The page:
As definitive withdrawal from Iraq inches ever nearer into our finger-crossed view, elliptical confrontation of military trauma is once again becoming fashionable in American cinema houses. And it’s all the better if the horrors are not necessarily our own, but instead offer a mechanism for vicarious coping with our blithely hegemonic behavior (such as the magma of repressed Palestinian culpability that erupts at the climax of Waltz with Bashir). Perhaps this explains why Andrzej Wajda’s Katyn—a Howard Zinn-esque history lesson viewed through weary subaltern eyes—was nominated for the foreign-language Oscar in 2008 but still remains widely unseen by U.S. audiences a full 12 months later. Purportedly undertaken to “proclaim” the details of the Katyn forest massacre (wherein the lives of over 20,000 Polish intelligentsia and upper echelon armed forces commanders, including the director’s father, were systematically terminated by Soviet soldiers at Stalin’s behest in 1940), the film trudges dazedly through the barbed no man’s land between historical reenactment, familial drama, and gritted-teeth polemic.
Katyn derives its élan from agitprop logic, affixing the grisly slaughters as both denouement and grim, damning payoff. But they also form a structural black hole of anticipation that dwarfs and devours any hint of conventional plot mechanics. Regardless of whose stories we observe, we know that all roads lead back to the dark woods—an acknowledgement that anxiously renders the remainder of the material ineffectual by comparison. At the start we’re shown Polish soldiers being forcibly severed from both their wives (expectedly painful) and the opportunity to continue defending their country (surprisingly depicted as even more torturous; these men lust desperately after dignified combat). From there, however, we leap to the waning hours of WWII and focus haphazardly on the massacre’s emotional footprint, primarily through the excruciating existences of the abandoned widows. As teams of military hands daily excavate and ship home flashback-inducing mementos from an orchard of unmarked graves, we watch the continuing Soviet occupiers superciliously deflect their responsibility in the killings on to the more easily indicted Germans. The Polish populous has no choice but to grudgingly acknowledge the revisionism, mostly by signing pre-composed statements virtually at gunpoint.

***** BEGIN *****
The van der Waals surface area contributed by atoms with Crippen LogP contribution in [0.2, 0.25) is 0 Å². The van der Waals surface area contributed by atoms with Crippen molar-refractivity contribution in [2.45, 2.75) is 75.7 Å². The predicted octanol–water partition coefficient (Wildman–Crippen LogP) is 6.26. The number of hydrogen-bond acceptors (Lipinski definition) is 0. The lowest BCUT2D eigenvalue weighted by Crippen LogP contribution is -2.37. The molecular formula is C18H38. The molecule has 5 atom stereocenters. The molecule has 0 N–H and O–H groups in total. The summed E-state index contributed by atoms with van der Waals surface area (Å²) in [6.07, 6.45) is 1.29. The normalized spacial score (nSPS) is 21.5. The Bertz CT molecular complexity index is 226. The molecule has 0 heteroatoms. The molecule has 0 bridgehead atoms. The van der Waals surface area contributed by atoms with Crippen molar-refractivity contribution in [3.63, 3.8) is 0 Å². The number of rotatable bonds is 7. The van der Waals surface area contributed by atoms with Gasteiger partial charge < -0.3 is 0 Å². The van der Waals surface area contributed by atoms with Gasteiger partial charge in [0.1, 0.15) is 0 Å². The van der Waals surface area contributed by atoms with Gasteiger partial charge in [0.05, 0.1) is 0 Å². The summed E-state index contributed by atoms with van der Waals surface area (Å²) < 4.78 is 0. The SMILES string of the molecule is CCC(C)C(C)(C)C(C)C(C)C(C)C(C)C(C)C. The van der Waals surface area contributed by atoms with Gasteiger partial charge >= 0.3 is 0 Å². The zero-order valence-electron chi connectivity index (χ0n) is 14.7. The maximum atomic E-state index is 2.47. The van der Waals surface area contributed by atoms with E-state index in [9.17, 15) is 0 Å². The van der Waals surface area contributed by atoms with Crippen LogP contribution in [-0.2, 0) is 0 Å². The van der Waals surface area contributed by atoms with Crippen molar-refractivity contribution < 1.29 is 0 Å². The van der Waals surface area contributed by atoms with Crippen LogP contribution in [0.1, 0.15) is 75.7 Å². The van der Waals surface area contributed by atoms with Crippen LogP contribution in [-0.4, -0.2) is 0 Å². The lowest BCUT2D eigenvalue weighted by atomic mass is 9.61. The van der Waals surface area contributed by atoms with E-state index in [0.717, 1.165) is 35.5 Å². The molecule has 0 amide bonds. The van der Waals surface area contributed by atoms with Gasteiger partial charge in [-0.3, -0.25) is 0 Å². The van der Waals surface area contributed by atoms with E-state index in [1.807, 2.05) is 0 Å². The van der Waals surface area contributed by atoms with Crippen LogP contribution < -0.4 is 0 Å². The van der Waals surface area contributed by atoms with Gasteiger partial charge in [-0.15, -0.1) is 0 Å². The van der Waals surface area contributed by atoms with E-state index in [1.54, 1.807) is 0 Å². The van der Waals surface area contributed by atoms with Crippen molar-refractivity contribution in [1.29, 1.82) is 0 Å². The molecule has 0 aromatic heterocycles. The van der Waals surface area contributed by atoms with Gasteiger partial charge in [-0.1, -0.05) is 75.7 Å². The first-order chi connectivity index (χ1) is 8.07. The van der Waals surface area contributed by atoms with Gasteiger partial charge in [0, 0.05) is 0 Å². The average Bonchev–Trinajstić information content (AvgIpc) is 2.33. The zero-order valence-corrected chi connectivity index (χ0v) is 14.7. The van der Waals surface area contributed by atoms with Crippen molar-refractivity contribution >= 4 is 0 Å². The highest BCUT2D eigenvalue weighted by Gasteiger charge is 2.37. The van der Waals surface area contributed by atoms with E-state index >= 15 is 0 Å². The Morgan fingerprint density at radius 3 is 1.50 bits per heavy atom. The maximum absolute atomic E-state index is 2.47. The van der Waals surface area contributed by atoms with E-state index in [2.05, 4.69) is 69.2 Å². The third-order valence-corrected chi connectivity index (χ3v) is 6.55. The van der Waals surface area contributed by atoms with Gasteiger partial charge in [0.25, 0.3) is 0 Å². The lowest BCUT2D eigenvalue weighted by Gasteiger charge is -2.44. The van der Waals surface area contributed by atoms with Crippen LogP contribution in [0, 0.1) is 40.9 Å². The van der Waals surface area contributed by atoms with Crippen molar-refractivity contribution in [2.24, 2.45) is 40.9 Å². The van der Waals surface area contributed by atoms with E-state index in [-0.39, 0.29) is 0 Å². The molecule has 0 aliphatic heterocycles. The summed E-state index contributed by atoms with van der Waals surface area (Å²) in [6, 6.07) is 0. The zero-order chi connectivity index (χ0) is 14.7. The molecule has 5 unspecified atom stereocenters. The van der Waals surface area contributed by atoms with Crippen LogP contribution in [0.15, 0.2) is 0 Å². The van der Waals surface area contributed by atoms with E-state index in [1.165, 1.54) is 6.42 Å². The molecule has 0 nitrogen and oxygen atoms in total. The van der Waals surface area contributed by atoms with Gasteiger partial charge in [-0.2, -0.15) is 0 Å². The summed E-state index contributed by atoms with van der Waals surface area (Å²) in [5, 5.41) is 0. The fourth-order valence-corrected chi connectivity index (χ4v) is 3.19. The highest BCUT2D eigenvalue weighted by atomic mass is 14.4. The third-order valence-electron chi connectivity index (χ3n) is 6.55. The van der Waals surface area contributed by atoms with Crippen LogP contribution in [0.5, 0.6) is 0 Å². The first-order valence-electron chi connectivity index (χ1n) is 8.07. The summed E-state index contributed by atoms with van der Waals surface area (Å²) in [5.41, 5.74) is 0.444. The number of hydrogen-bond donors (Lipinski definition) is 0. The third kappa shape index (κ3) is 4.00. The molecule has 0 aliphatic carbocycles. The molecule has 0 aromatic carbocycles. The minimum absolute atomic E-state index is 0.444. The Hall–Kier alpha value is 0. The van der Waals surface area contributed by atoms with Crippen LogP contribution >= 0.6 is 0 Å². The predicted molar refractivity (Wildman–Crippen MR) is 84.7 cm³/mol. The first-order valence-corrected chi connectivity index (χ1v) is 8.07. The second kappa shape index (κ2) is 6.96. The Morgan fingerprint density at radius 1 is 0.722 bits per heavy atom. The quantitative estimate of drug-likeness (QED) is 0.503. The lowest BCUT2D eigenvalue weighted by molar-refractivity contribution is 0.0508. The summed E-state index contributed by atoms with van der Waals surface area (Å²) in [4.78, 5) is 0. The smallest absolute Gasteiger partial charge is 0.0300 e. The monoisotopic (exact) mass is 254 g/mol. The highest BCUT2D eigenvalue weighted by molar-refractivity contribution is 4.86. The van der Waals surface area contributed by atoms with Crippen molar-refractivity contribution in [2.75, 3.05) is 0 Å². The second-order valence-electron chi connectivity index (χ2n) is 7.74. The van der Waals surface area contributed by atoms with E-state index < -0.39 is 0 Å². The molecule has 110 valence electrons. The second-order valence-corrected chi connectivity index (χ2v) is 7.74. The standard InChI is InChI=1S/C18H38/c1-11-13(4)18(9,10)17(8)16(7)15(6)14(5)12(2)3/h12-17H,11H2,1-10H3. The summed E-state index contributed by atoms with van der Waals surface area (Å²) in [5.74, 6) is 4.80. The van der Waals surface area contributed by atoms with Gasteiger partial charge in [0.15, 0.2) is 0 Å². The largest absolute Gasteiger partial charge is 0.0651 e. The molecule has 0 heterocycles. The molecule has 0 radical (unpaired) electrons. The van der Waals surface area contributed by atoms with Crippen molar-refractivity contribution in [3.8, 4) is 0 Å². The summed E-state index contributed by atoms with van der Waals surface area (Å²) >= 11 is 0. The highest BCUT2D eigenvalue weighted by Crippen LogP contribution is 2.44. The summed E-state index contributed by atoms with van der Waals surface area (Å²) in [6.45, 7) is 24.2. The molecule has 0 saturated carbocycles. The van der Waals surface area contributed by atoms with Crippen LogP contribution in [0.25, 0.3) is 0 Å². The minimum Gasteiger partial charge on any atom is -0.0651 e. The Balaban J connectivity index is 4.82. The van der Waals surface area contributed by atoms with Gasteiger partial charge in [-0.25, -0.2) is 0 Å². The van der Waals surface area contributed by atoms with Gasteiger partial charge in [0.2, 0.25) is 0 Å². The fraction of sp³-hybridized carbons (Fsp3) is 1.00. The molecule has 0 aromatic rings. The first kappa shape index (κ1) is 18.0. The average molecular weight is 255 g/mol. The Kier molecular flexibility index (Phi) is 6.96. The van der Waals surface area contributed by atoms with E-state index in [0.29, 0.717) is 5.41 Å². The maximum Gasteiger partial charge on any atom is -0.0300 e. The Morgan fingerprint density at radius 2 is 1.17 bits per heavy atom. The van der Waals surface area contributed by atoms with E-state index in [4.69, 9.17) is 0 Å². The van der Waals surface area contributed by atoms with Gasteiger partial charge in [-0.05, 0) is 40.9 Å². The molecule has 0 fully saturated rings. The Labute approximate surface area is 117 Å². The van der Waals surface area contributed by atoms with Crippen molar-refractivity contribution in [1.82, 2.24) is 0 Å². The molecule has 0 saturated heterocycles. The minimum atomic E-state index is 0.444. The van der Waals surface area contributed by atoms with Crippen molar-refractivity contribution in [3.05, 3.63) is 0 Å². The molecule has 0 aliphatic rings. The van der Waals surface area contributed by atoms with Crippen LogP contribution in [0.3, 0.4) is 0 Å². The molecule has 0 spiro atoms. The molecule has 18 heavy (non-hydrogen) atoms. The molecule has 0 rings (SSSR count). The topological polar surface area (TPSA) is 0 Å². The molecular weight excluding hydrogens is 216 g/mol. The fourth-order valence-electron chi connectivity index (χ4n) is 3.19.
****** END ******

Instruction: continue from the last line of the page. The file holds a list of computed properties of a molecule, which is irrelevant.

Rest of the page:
In the midst of this, the private lives of the post-war generation are nervously limned with a nearly sexual tension; the narrative flits from character to character, seemingly driven to fevered distraction by a century of disallowed grief. The lack of focus arrives at an appropriately diverse portrait of national-scale, if clandestine, venting; for example, some wives staunchly refuse to exonerate the Soviets in closed-door negotiations, and victims’ progeny coming of age in Katyn’s shadow recalcitrantly reference the affair on their university documents. But it also denies its audience the convenience of a protagonist who might more identifiably embody the glacial struggle for historical accuracy and, more obliquely, a solidarious post-occupational Polish identity. Anna, the wife of a captain who is understood as a partial appropriation of Wajda’s father, nearly approaches the status of focal point; her experience both initiates the narrative and furnishes an entry point directly into the murderous finale (via the discovery of her husband’s diary). But each time the plot forks from her trajectory we feel a loss of intimacy with the material, so much so that when it becomes clear that we’ll see the Katyn massacre through the captain’s scribblings it borders on contrivance rather than seeming like an earned objective correlative for the story to conveniently uncover in Act Three.
But bemoaning the absence of a conventional plotline and cast hierarchy that would make Katyn more internationally accessible also fails to grasp the significance of the film as an incisive social transaction. Unlike, for example, the burden of Nazi-German legacy that the makers of the abysmal The Reader unrightfully heaved onto their British-American shoulders, Wajda means not to tease out the dramatic potential in these events but to confront a cumbersome heirloom of an onus with contemptuous veracity. Unlike the thrilling, noir-driven patriotism of Ashes and Diamonds (and the universally iconoclastic appeal of its charismatic star), the handheld camera of Katyn‘s explosive final moments wincingly collapses the distance between spectator and crime: Audience members are induced into an unsettling gut reaction reconfiguring themselves as either sadistic perpetrators or helpless victims. It’s enough to make an American pensive with contrition, not only as he realizes his ancestors’ compliance with the Katyn cover-up but also as he queasily considers what deservedly accusatory art pieces may surface from the now-emancipated Guantánamo Bay sufferers (among others) in the decades to come.